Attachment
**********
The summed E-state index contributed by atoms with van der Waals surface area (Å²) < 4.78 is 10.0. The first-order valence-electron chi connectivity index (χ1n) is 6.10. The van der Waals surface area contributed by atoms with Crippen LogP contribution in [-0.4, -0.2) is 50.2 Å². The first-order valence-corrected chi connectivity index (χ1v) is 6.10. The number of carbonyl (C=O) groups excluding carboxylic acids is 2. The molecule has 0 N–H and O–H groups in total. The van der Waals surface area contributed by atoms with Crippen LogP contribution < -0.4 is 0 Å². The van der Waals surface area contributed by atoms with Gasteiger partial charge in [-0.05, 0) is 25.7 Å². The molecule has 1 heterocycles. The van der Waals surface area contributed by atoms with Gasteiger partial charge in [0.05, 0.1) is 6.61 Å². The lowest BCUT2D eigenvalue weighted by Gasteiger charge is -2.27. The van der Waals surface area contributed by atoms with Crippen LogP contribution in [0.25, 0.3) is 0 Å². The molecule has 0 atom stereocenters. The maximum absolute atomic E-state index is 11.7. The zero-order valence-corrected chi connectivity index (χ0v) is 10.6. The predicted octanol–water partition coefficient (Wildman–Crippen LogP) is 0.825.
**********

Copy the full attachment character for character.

The summed E-state index contributed by atoms with van der Waals surface area (Å²) < 4.78 is 10.0. The first-order valence-electron chi connectivity index (χ1n) is 6.10. The van der Waals surface area contributed by atoms with Crippen LogP contribution in [-0.4, -0.2) is 50.2 Å². The first-order valence-corrected chi connectivity index (χ1v) is 6.10. The number of carbonyl (C=O) groups excluding carboxylic acids is 2. The molecule has 0 N–H and O–H groups in total. The van der Waals surface area contributed by atoms with Crippen LogP contribution < -0.4 is 0 Å². The van der Waals surface area contributed by atoms with Gasteiger partial charge in [-0.05, 0) is 25.7 Å². The molecule has 1 heterocycles. The van der Waals surface area contributed by atoms with Gasteiger partial charge in [0.05, 0.1) is 6.61 Å². The lowest BCUT2D eigenvalue weighted by Gasteiger charge is -2.27. The van der Waals surface area contributed by atoms with Crippen LogP contribution in [0.25, 0.3) is 0 Å². The molecule has 0 atom stereocenters. The maximum absolute atomic E-state index is 11.7. The zero-order valence-corrected chi connectivity index (χ0v) is 10.6. The predicted octanol–water partition coefficient (Wildman–Crippen LogP) is 0.825.